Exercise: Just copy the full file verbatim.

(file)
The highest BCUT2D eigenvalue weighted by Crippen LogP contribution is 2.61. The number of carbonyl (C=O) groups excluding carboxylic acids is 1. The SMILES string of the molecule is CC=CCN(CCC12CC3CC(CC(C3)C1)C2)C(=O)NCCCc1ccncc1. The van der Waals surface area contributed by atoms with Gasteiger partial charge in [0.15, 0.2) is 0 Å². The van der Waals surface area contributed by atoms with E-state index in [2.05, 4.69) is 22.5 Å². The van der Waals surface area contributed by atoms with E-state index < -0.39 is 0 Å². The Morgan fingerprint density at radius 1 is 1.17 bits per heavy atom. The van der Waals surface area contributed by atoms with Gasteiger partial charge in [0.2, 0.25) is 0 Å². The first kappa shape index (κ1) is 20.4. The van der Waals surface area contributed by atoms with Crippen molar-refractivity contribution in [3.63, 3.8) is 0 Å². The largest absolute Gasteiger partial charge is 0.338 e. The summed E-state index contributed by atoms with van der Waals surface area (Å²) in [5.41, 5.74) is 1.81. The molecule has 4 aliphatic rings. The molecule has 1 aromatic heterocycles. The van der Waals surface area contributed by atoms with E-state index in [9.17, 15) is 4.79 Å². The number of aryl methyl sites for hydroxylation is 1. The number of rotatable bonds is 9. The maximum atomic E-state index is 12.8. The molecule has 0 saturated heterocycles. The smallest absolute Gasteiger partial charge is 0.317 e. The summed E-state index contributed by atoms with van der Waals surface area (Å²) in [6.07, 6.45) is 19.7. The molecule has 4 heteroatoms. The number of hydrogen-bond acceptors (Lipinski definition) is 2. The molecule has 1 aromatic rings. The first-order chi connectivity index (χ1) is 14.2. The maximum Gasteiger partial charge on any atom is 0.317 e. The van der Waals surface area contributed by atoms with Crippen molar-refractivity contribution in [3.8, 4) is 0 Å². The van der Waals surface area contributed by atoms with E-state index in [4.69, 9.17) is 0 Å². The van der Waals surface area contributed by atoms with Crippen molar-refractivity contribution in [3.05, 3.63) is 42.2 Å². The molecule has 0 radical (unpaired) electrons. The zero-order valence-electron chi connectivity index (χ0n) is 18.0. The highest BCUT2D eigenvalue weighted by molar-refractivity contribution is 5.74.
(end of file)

The highest BCUT2D eigenvalue weighted by Crippen LogP contribution is 2.61. The number of carbonyl (C=O) groups excluding carboxylic acids is 1. The SMILES string of the molecule is CC=CCN(CCC12CC3CC(CC(C3)C1)C2)C(=O)NCCCc1ccncc1. The van der Waals surface area contributed by atoms with Gasteiger partial charge in [0.15, 0.2) is 0 Å². The van der Waals surface area contributed by atoms with E-state index in [2.05, 4.69) is 22.5 Å². The van der Waals surface area contributed by atoms with E-state index < -0.39 is 0 Å². The Morgan fingerprint density at radius 1 is 1.17 bits per heavy atom. The van der Waals surface area contributed by atoms with Gasteiger partial charge in [0.2, 0.25) is 0 Å². The first kappa shape index (κ1) is 20.4. The van der Waals surface area contributed by atoms with Crippen molar-refractivity contribution in [3.63, 3.8) is 0 Å². The largest absolute Gasteiger partial charge is 0.338 e. The summed E-state index contributed by atoms with van der Waals surface area (Å²) in [5.41, 5.74) is 1.81. The molecule has 4 aliphatic rings. The molecule has 1 aromatic heterocycles. The van der Waals surface area contributed by atoms with E-state index in [9.17, 15) is 4.79 Å². The number of aryl methyl sites for hydroxylation is 1. The number of rotatable bonds is 9. The maximum atomic E-state index is 12.8. The molecule has 0 saturated heterocycles. The smallest absolute Gasteiger partial charge is 0.317 e. The summed E-state index contributed by atoms with van der Waals surface area (Å²) in [6.07, 6.45) is 19.7. The molecule has 4 heteroatoms. The number of hydrogen-bond acceptors (Lipinski definition) is 2. The molecule has 1 aromatic rings. The first-order chi connectivity index (χ1) is 14.2. The maximum Gasteiger partial charge on any atom is 0.317 e. The van der Waals surface area contributed by atoms with Crippen molar-refractivity contribution in [3.8, 4) is 0 Å². The van der Waals surface area contributed by atoms with E-state index in [4.69, 9.17) is 0 Å². The van der Waals surface area contributed by atoms with Crippen molar-refractivity contribution in [3.05, 3.63) is 42.2 Å². The molecule has 0 radical (unpaired) electrons. The zero-order valence-electron chi connectivity index (χ0n) is 18.0. The highest BCUT2D eigenvalue weighted by molar-refractivity contribution is 5.74.